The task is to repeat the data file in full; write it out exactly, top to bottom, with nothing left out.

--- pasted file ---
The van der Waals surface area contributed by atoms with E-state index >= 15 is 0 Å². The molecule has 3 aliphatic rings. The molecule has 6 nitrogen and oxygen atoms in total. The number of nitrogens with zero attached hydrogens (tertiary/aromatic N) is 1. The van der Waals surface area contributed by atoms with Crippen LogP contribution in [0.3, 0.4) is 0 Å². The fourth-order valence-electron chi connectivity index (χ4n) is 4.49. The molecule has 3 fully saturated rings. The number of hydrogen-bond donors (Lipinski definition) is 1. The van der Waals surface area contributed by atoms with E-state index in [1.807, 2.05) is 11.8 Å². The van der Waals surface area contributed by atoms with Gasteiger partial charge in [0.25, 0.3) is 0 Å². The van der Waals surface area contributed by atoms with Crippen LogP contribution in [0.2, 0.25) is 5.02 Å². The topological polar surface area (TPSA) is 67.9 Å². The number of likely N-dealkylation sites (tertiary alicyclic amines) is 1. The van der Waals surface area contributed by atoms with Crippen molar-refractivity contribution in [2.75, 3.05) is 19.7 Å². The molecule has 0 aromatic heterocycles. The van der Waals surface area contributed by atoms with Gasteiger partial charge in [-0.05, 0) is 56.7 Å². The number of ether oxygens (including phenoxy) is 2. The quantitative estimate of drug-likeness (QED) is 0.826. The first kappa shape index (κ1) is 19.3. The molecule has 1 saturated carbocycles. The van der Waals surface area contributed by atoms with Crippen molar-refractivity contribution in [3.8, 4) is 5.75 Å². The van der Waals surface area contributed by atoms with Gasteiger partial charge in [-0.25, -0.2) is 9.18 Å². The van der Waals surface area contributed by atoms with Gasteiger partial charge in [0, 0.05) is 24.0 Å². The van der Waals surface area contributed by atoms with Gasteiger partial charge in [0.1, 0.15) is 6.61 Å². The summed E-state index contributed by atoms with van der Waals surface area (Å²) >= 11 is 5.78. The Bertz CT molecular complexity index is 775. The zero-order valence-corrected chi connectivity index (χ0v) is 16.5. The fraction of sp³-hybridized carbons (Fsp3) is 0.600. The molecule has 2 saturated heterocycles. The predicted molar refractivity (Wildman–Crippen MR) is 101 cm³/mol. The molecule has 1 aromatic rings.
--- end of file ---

The van der Waals surface area contributed by atoms with E-state index >= 15 is 0 Å². The molecule has 3 aliphatic rings. The molecule has 6 nitrogen and oxygen atoms in total. The number of nitrogens with zero attached hydrogens (tertiary/aromatic N) is 1. The van der Waals surface area contributed by atoms with Crippen LogP contribution in [0.3, 0.4) is 0 Å². The fourth-order valence-electron chi connectivity index (χ4n) is 4.49. The molecule has 3 fully saturated rings. The number of hydrogen-bond donors (Lipinski definition) is 1. The van der Waals surface area contributed by atoms with E-state index in [1.807, 2.05) is 11.8 Å². The van der Waals surface area contributed by atoms with Gasteiger partial charge in [0.25, 0.3) is 0 Å². The van der Waals surface area contributed by atoms with Crippen LogP contribution in [0.2, 0.25) is 5.02 Å². The topological polar surface area (TPSA) is 67.9 Å². The number of likely N-dealkylation sites (tertiary alicyclic amines) is 1. The van der Waals surface area contributed by atoms with Crippen molar-refractivity contribution in [2.75, 3.05) is 19.7 Å². The molecule has 0 aromatic heterocycles. The van der Waals surface area contributed by atoms with Gasteiger partial charge in [-0.05, 0) is 56.7 Å². The number of ether oxygens (including phenoxy) is 2. The quantitative estimate of drug-likeness (QED) is 0.826. The first kappa shape index (κ1) is 19.3. The molecule has 1 saturated carbocycles. The van der Waals surface area contributed by atoms with Crippen molar-refractivity contribution in [3.8, 4) is 5.75 Å². The van der Waals surface area contributed by atoms with Gasteiger partial charge in [-0.25, -0.2) is 9.18 Å². The van der Waals surface area contributed by atoms with Gasteiger partial charge in [0, 0.05) is 24.0 Å². The van der Waals surface area contributed by atoms with Gasteiger partial charge in [0.1, 0.15) is 6.61 Å². The summed E-state index contributed by atoms with van der Waals surface area (Å²) >= 11 is 5.78. The Bertz CT molecular complexity index is 775. The zero-order valence-corrected chi connectivity index (χ0v) is 16.5. The fraction of sp³-hybridized carbons (Fsp3) is 0.600. The molecule has 2 saturated heterocycles. The predicted molar refractivity (Wildman–Crippen MR) is 101 cm³/mol. The molecule has 1 aromatic rings.